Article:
A simple method to rapidly connect to microfluidic devices with large numbers of fluidic and pneumatic control lines: application to high-throughput toxicity experiments

Gregory A. Cooksey, Javier Atencia, John T. Elliott, and Anne L. Plant

Biochemical Sciences Division, NIST Gaithersburg, MD 20899

 

Despite their promise to enable high-throughput science and discovery, microfluidic devices have not yet been broadly adopted.  An important missing element in current microfluidic technology is a simple way to interface a large number of fluidic and pneumatic lines to devices.  Although often useful in specific applications, current interfacing schemes either (i) require tedious manual assembly of consumable parts; (ii) need considerable fabrication and setup time for each manufactured device (including clamping and gluing); (iii) are not amenable to incorporation of valving, or (iv) are unable to support applied pressure.  We have developed both a reusable vacuum manifold strategy and a fluidic reservoir system that enable rapid world-to-chip connectivity.  We have begun utilizing these tools to load, test, and operate a 51-inlet, 144-chamber microfluidic device for timelapse microscopy studies of cells whose GFP expression is sensitive to toxins.  The vacuum manifold maintained leak-free performance up to 55 kPa (8psi) driving pressure on the fluidic inlets, which is well above standard operating conditions for this chip.  To improve performance for other microfluidics applications, we tested a number of different vacuum network designs, which all performed similarly, yielding an average of 100 kPa (15 psi) fluid holding pressure on single inlets.  Further improvement to over 340 kPa (50 psi) holding pressure was realized for thin (<300 µm) PDMS devices having a rigid backing.  Due to the speed of connectivity and reusability, these advances are ideal for rapid prototyping in a production line and are well suited to serve as “universal” interfaces.  We believe that these approaches will enable broader utilization of microfluidic technologies by researchers and industries that were previously impeded by lack of quick, simple, and standardizable methods to interface with devices.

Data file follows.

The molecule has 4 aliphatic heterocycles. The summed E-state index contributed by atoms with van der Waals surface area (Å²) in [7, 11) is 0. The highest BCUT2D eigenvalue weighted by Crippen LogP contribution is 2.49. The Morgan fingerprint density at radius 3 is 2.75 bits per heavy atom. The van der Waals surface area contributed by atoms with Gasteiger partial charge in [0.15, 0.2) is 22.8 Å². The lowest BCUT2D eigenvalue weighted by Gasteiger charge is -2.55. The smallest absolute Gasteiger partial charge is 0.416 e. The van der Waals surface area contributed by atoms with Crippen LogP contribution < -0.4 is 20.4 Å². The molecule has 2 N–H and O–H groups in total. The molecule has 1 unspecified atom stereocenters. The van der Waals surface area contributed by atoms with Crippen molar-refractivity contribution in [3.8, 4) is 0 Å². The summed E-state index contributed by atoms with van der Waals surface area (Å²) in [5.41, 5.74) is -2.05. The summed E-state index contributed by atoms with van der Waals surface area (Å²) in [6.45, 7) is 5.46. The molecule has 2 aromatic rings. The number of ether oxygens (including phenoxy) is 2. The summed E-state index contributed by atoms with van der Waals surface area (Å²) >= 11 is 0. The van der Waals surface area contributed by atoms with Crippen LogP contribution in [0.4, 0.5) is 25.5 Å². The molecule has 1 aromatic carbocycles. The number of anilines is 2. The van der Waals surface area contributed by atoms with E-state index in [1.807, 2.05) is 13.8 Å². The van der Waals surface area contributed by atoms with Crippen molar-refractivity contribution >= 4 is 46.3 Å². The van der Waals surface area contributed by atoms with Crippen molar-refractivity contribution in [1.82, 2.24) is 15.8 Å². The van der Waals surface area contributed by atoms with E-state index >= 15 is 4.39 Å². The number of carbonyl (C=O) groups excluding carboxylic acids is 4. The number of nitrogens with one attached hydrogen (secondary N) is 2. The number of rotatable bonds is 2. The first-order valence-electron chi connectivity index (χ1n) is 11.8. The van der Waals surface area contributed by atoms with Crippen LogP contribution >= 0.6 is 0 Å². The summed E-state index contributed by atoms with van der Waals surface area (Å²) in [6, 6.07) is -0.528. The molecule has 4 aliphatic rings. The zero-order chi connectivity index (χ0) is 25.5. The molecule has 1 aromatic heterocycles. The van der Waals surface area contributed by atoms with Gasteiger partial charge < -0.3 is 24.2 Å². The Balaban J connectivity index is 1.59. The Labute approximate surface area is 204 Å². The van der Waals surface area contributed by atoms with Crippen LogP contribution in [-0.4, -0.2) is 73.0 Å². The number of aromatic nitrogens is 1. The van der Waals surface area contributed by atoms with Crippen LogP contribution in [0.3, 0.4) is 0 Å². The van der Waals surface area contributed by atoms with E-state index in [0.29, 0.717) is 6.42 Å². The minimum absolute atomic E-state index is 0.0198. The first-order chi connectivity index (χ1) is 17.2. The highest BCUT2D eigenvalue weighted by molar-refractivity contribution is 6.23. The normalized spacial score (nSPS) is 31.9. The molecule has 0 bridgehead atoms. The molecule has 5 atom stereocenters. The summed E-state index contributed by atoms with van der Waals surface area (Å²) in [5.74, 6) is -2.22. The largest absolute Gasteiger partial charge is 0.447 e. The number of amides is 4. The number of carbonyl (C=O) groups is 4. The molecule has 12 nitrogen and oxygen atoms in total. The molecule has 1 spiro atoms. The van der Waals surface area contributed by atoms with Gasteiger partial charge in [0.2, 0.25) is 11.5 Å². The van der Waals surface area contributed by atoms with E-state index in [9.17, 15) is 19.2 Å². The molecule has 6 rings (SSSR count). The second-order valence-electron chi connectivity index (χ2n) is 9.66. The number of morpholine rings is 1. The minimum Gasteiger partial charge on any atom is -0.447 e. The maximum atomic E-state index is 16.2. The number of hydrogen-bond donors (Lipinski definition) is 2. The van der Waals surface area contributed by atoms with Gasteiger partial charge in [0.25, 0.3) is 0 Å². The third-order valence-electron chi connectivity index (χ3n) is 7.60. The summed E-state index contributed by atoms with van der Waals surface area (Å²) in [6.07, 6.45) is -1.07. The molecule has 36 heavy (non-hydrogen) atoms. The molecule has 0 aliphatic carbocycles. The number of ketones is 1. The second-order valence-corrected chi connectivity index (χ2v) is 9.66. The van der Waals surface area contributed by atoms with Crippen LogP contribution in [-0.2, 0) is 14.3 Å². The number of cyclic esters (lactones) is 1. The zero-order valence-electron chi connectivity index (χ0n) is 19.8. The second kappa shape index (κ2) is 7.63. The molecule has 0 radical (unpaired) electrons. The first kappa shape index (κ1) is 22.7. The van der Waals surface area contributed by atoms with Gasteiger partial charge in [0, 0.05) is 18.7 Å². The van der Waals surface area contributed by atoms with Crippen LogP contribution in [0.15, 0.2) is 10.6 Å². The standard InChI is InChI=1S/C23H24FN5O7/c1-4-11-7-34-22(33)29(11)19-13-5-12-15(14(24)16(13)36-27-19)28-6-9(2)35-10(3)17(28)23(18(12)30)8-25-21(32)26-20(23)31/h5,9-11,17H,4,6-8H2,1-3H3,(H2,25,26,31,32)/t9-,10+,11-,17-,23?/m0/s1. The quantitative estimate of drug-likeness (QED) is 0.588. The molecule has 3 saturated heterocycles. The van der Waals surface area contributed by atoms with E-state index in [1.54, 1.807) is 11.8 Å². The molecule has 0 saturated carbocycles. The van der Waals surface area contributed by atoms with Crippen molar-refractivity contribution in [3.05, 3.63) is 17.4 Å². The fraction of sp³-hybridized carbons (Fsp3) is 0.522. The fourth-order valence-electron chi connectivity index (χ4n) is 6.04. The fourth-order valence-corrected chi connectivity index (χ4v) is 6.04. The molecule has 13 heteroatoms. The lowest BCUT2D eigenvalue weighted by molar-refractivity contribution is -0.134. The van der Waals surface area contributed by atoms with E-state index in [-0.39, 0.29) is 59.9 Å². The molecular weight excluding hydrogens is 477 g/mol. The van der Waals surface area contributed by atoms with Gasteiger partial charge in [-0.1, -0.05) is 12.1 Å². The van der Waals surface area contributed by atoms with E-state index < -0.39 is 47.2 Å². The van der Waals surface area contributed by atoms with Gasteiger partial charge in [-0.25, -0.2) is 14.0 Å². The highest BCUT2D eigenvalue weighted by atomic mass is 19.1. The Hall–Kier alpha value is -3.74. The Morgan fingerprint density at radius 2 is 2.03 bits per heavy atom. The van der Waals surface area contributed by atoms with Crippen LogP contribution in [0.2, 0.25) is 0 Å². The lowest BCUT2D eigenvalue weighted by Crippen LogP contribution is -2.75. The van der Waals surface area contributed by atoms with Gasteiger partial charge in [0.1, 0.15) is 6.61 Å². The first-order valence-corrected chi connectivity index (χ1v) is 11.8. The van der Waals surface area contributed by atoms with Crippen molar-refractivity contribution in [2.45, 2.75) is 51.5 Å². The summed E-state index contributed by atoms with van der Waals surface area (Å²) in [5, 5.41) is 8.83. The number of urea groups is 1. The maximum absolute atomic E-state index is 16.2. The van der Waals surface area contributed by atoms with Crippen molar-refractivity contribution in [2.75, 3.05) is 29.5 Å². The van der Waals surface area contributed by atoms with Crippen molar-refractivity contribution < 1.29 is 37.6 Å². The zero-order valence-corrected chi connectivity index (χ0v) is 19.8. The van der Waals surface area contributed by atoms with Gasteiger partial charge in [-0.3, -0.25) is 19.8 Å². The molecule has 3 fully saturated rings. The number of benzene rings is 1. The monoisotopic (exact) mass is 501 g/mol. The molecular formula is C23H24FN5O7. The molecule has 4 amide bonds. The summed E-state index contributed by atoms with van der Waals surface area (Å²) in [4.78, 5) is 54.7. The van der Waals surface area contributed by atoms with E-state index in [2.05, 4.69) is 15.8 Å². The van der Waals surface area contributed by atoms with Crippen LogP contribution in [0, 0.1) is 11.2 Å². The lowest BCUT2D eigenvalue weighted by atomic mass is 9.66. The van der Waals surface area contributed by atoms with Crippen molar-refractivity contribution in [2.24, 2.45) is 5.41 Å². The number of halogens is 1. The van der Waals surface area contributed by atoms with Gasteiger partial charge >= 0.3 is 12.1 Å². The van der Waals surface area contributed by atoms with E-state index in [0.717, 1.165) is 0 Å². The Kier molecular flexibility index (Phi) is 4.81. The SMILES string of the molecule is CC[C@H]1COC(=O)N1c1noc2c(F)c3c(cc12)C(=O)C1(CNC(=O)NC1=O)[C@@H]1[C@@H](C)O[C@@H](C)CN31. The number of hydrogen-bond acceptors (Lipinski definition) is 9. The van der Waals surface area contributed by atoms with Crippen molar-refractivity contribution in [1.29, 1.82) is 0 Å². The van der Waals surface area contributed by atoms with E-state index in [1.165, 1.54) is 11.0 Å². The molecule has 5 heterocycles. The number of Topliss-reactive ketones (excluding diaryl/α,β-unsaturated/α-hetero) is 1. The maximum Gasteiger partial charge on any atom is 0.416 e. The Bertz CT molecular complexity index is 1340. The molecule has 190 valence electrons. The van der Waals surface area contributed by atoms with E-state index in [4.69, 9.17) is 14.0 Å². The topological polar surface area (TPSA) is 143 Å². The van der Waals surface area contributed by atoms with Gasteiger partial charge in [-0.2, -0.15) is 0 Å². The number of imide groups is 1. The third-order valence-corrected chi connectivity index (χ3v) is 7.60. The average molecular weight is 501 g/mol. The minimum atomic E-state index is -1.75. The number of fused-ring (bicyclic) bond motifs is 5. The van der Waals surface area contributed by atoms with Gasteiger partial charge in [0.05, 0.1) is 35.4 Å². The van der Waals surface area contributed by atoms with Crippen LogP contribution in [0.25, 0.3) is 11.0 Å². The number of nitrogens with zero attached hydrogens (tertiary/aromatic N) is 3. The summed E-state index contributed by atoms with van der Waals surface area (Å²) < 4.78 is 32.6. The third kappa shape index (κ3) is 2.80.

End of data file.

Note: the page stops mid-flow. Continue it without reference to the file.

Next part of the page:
Gregory A. Cooksey*

John T. Elliot (Mentor)*

Category: Biotechnology

Biochemical Sciences Division,

Chemical Sciences and Technology Laboratory,

Bldg 227/B264, Mailstop 8313

Telephone: x5529

gregory.cooksey@nist.gov

*Initiated but not current Sigma Xi members